NB2 Where I am, deer are predatory to almost everything grown in a garden. For example deer will eat my *rhubarb leaves* right off, frequently pulling the roots right out of the ground to get their last bite but these same deer do not touch my garlic.
Garlic was the 1st crop I tried - easy-peasiest in my mind. Halloween (vampires) is my reminder to plant. Poke a finger in the ground to 2nd knuckle, put 1 clove pointy tip up, cover hole with soil, delightedly watch the shoots come up in the spring, cut scapes when they have grown a complete circle, & finally, pull bulb from ground after 3 bottom leaves have died back.
NB - Since I'm lazy, I throw a layer of woodchip mulch over my planted garlic in the fall so I don't have to weed or water the rest of the year.
- 5 years ago I gave a fistful of garlic bulbs to each member of my graduating class (they are all suburbanites) told them to plant the cloves wherever their hearts desired & not to do any more work than instructed above. In a recent Zoom, *each* classmate said they still grow their own garlic and 2 have started to grow some of their own food!
Chris - I'd still encourage you to try various perennials. Haliburton can go to -40-45 in the winter and (typically) has a heavy snow load (as any truss builder would tell you) but with 'weather weirding', our winters are now yo-yoing & we have now even seen rain in January. From a grower's perspective, last frost day is in the beginning of June and first is in the beginning of Sept. So I am wondering whether our biggest difference would be light and when we have it. Haliburton sits on the 45th parallel. Currently sunrise is 5:30 and sunset is 9:00.
4 months ago
We're zone 4a in Haliburton ON. To all the great perennial greens and root plants already listed above I would add Lamb's Quarters (Pigweed), Good King Henry, wild rice, cattails, American Ginseng, Trinkleroot (great alternative to horseradish), and morels and as well as quasi-perennial mushrooms like shiitake, lion's mane and grey oyster grown in logs for 4-8 years. Further along this fungus line but not something that you eat, but rather drink is Chaga.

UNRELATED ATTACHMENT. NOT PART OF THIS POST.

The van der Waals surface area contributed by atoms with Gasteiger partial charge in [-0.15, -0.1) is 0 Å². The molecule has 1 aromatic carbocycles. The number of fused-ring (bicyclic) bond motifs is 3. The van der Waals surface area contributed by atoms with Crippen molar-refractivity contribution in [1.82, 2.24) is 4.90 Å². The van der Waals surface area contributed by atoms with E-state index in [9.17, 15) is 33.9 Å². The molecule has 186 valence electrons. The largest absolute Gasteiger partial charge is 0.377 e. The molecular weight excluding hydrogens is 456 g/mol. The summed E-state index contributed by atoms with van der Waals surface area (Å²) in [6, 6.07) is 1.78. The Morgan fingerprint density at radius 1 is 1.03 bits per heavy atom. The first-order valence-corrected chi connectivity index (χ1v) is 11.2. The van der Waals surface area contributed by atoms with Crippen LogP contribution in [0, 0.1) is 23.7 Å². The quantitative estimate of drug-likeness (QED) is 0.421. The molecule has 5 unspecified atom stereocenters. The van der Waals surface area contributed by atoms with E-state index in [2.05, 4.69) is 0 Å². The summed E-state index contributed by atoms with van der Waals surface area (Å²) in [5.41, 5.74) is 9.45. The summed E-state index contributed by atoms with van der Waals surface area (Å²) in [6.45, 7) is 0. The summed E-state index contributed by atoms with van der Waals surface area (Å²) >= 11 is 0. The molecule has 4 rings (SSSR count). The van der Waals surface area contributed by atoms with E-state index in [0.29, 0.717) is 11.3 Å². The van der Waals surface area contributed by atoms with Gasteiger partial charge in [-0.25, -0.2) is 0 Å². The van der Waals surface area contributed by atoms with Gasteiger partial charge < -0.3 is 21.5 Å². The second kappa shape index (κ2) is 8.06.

To add to the list of other perennials edibles that can be grown in our area are: Arctic Kiwi, Pine nuts, Acorns, Beechnuts, Elderberries, Gooseberries,  Red current, Black Currents, Chokecherries, Blackcherries, Crabapples, Hops, Wintergreen, Blueberries, Plum, Chums, Seabuckthorn, Mulberries, Pears, Grapes, Wild raspberries, Wild blackberries, Cranberries, Then there are also the syrups: Maple and Birch.
4 months ago
Thank you so much for (the previous edition of) your book and your youtubes. For years I have wanted to get into doing Humanure.

This Xmas things have really come together: I'm now with a partner who is in sync with my interests. One of my major Xmas gifts was my "new" humanure toilet. It was all made from salvaged materials (chair with broken wicker seat from the dump, 5 gallon bucket from the Chinese restaurant and plywood seat left over from other projects). So cool. AND it looks beautiful. I wish I could brag and show it off to you. But I'm such a luddite it took all my ingenuity to figure out finally how to write a post but damned if I can figure out how to attach a picture

WAIT ... I think I just figured out how to attach picture. Hope it worked.
11 months ago